How to teach a five-year-old particle physics
What do you get when great game designers team up with the academic brains from top universities and research centres? One result is Big Bang Legends. A science learning game from Nordic game inventors that integrates gameplay with educational content about particle physics. It is no coincidence, that this game was launched in Singapore.
Singapore, 23 March 2017. Angry Birds and Rovio veterans just launched Big Bang Legends. The first game by learning game studio Lightneer integrates both casual and fun gameplay with educational content about particle physics.
Game levels consist of puzzles and mazes, various kinds of antimatter monsters and collectible rewards. The periodic table becomes familiar when collecting and upgrading all 118 unique characters with special superpowers, and by playing, players learn the names and symbols of the elements.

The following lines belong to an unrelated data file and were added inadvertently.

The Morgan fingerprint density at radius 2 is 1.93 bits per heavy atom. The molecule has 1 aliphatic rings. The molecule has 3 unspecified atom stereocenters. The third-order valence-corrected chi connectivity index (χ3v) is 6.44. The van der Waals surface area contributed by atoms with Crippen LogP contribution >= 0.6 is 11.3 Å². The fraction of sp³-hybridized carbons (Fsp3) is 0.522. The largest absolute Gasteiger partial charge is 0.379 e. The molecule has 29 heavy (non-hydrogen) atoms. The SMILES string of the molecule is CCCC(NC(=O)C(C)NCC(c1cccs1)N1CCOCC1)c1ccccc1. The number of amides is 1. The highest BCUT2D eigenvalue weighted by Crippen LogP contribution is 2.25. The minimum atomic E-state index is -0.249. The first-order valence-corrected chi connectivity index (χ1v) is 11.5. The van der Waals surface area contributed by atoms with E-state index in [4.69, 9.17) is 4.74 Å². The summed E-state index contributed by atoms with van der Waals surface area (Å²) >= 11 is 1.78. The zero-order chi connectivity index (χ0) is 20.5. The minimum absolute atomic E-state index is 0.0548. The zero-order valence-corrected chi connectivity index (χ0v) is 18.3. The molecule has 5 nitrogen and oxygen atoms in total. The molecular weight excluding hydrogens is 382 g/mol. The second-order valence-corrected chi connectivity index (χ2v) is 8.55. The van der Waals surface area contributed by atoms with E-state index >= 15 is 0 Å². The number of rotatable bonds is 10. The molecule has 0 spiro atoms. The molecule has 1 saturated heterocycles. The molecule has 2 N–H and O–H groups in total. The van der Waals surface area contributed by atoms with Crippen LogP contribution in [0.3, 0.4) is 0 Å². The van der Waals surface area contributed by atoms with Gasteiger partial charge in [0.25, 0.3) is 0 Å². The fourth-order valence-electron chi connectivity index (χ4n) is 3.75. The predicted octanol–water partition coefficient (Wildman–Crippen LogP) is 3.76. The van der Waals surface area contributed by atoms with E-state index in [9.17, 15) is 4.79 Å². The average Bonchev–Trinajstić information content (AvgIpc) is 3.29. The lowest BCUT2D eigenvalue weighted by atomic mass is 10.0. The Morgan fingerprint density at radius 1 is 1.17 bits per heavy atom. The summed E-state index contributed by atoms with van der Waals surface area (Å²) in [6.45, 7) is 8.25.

Top of PISA
Finland and Singapore are world leaders in education and technology, topping the global PISA scores, but with wholly different mind-sets. So to the creators at Lightneer, it makes perfect sense to launch the game in Singapore.Lauri Järvilehto, CEO of Lightneer says: “We want to make the playful and inclusive Finnish model accessible to everybody in the world to get great learning results through fun learning… Five years ago we’d joke that one day we’ll teach quantum physics to five-year-olds. Now we’re seeing five-year-olds playing Big Bang Legends and having conversations about quarks, protons and atoms.”
A little more info
- Big Bang Legends is free to download in East and South-East Asia, and the Nordic and Baltic countries. More regions will come soon. More about Lightneer and the games. Read more.
- PISA (Programme for International Student Assessment) is an international measurement programme that measures 15-year-old students. Finland, like Singapore, routinely tops the lists. Read more.
- The Nordic approach to education can seem a little untraditional. Read more.